In Finding Nemo, Nemo’s Dad Marlin wakes up riding on the back of Crush the sea turtle. Crush is surfing the East Australian Current (EAC) that runs along the coast of Australia. Currents are moving ocean water. They are generated by the wind, temperature, the amount of salt in the water (salinity), by the gravitational pull of the Moon and the Sun, and by events like earthquakes. There are several currents in the earth’s oceans that constantly circulate the oceans’ water.
In some places out in the middle of the earth’s oceans, currents surround an area of ocean. These areas are called gyres. You can see the earth’s five gyres on this map. One of the gyres, located off the coast of California (it takes a week by boat to get there!) is called the Great Pacific Garbage Patch. Why is it called that? Because it is full of TRASH, namely, plastic. Water bottles, action figures, legos, you name it. If people somewhere on earth decided they didn’t want it, it’s out there, floating in the ocean, brought to this spot by the ocean’s currents.
Plastic Ahoy! is the story of a research vessel called New Horizon that sailed to the Great Pacific Garbage Patch to study the plastic there. The scientists wanted to answer important questions about how the plastic might be affecting the ocean and the creatures who live there. Questions like:
- How much plastic is actually out there?
- Are fish eating the plastic? Is it hurting them?
- Are the plastic chemicals poisoning the water?
The book follows three students, Darcy, Chelsea and Miriam, as they help gather samples and prepare experiments. As you can tell by the cover, the book is full of great photos of the ocean and all of the activities that take place on the boat, and not just the scientific ones. You also get to see how the scientists eat, sleep and keep fit while living for long periods of time on a small ship.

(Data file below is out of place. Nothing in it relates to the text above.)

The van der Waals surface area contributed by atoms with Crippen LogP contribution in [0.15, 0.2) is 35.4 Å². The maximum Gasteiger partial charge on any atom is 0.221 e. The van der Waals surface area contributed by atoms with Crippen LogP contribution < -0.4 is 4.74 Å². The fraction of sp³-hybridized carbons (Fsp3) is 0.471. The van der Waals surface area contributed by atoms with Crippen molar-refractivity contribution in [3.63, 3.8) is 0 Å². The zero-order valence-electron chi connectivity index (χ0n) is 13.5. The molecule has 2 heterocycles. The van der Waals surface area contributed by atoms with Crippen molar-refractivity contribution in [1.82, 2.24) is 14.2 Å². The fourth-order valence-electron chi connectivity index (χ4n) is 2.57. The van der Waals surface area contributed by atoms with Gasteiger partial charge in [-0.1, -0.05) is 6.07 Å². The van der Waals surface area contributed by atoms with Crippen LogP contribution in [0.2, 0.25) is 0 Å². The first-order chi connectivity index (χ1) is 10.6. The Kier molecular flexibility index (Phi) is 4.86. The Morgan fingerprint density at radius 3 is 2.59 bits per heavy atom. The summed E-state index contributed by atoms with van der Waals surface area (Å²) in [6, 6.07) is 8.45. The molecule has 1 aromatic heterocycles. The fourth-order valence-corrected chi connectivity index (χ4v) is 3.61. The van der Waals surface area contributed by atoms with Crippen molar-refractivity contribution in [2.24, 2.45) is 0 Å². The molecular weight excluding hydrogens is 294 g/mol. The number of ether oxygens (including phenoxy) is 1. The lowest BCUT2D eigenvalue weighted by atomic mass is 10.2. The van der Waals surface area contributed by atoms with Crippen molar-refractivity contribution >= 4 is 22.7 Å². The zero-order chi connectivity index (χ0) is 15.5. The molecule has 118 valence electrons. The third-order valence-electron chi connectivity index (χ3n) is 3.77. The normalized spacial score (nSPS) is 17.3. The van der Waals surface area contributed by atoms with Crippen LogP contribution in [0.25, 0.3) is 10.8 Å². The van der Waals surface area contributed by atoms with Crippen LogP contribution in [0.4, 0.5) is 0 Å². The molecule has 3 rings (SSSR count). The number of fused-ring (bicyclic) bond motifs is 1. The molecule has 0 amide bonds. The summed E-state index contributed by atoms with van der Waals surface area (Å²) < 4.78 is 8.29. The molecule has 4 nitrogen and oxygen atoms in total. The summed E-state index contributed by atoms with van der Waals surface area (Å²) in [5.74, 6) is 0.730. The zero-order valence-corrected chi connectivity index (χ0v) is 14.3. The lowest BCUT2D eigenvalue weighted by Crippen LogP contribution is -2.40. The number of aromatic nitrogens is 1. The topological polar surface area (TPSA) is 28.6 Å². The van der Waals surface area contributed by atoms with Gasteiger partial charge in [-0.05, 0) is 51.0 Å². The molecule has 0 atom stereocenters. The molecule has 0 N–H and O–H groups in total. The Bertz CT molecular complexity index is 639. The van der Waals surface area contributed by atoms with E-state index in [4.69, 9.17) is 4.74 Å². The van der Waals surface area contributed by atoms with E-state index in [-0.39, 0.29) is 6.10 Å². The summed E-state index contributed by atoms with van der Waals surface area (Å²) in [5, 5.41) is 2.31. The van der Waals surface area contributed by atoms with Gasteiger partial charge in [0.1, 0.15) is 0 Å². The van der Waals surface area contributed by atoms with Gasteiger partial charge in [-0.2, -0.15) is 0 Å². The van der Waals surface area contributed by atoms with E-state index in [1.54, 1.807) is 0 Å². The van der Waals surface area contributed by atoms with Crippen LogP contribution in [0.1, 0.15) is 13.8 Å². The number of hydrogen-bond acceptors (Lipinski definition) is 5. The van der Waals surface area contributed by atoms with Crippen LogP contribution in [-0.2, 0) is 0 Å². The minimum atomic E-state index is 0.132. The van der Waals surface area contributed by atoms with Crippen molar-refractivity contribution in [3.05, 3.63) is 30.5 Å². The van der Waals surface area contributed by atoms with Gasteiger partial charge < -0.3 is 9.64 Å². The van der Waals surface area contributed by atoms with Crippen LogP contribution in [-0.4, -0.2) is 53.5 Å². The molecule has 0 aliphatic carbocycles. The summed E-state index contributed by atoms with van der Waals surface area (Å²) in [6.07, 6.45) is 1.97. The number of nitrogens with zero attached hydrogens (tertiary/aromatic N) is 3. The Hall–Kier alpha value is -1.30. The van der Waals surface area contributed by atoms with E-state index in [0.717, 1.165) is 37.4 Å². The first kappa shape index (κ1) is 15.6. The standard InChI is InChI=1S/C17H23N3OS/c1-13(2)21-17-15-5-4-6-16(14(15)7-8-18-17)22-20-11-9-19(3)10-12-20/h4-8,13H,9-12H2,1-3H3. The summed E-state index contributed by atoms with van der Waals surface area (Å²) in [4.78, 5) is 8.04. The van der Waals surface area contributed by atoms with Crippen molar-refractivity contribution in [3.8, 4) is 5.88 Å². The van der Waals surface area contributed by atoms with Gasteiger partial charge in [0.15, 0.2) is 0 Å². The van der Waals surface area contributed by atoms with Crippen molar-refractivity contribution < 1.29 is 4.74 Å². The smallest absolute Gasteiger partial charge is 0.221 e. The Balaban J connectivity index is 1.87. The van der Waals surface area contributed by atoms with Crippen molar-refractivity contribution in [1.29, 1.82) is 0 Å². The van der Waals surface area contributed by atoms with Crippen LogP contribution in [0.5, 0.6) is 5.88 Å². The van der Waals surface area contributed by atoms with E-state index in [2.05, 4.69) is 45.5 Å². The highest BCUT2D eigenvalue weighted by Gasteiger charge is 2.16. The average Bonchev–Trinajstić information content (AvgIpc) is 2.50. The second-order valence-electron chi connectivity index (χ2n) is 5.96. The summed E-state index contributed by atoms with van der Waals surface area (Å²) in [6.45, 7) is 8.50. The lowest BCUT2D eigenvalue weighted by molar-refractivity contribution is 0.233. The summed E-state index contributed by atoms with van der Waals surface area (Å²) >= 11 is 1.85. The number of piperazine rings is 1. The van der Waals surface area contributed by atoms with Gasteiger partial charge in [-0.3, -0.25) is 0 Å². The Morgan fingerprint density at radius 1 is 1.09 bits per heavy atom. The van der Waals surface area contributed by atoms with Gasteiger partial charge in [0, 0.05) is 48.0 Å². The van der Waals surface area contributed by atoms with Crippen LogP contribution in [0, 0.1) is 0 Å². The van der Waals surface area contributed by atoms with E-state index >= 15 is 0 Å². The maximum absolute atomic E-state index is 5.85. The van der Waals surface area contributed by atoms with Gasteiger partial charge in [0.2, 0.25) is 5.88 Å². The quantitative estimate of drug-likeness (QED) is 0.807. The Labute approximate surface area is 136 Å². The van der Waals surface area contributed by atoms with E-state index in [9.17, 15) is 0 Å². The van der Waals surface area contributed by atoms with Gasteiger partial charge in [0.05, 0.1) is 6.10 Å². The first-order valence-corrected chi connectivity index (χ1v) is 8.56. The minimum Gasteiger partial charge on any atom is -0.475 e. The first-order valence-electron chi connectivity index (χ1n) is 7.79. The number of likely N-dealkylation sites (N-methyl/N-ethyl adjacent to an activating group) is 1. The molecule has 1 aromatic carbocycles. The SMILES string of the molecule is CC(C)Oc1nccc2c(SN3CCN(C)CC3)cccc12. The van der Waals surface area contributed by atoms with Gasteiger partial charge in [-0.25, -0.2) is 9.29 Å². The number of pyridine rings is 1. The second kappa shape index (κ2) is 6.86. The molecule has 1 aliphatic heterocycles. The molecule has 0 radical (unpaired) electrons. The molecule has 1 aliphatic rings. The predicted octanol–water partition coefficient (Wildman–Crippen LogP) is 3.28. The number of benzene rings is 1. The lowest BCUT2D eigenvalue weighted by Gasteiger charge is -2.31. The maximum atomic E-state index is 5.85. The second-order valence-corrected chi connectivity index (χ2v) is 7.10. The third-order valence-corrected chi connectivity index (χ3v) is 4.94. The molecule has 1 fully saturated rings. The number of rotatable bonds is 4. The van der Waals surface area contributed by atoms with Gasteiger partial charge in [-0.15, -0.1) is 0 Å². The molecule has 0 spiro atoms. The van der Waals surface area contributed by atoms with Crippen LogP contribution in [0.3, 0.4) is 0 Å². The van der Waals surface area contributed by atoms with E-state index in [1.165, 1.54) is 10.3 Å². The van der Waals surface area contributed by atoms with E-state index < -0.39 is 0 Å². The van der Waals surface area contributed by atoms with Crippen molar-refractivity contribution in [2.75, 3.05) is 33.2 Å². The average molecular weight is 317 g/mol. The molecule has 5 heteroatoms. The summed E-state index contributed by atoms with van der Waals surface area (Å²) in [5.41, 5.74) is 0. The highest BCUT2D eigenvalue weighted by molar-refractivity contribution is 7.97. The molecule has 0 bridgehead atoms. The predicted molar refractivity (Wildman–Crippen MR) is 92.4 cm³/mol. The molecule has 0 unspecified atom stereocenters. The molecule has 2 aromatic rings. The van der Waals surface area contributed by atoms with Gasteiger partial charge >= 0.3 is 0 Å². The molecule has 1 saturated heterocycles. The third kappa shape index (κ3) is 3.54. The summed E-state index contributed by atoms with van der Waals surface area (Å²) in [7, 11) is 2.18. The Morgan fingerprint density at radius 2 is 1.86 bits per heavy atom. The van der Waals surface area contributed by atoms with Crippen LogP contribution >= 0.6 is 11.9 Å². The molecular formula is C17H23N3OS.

The book did three really important things for me.
- It made me want to learn more about the ocean.
- It made me worry about all that trash in the ocean.
- It made me want to do more to use plastic less.
The book also has extra interesting pieces of information that make you go, “Huh. Really?” Here are two things I thought were interesting:
1. What the number inside the recycling triangle means. When plastic is manufactured it is made into small pellets called nurdles. Nurdles are then formed into different shapes like milk jugs or patio chairs or legos. Different kinds of nurdles make different kinds of plastic. The number inside the recycling triangle that you see stamped on the bottom of things made from plastic, tells what type of nurdle was used. Knowing the number helps you know how to recycle the plastic. Interesting! When the recycle container shows which number can go in it – pay attention! It’s important!
2. What bioluminescence is and does. Bioluminescence is a chemical reaction inside organism that make them glow when they are scared. It is a defense to confuse predators. Sometimes, the movement of a ship on the water at night can scare bacteria in the water…the water is so full of bacteria that the water glows in the dark. I would love to see that!
- Amazon Look Inside: Plastic Ahoy!
- GoodReads: Plastic Ahoy!
- GoogleBooks: Plastic Ahoy!
- Official Website: Patricia Newan
- Official Website: Annie Crawley
- Plastics at SEA North Pacific Expedition
- Project Kaisei
- Youtube Channel: the SEAPLEX team aboard New Horizon
- TheFive Gyres Institute Learn about the plastic problem and possible solutions.
- National Ocean & Atmospheric Administration: Marine Debris
- Recycling Plastic #1-7 What Those Triangles Mean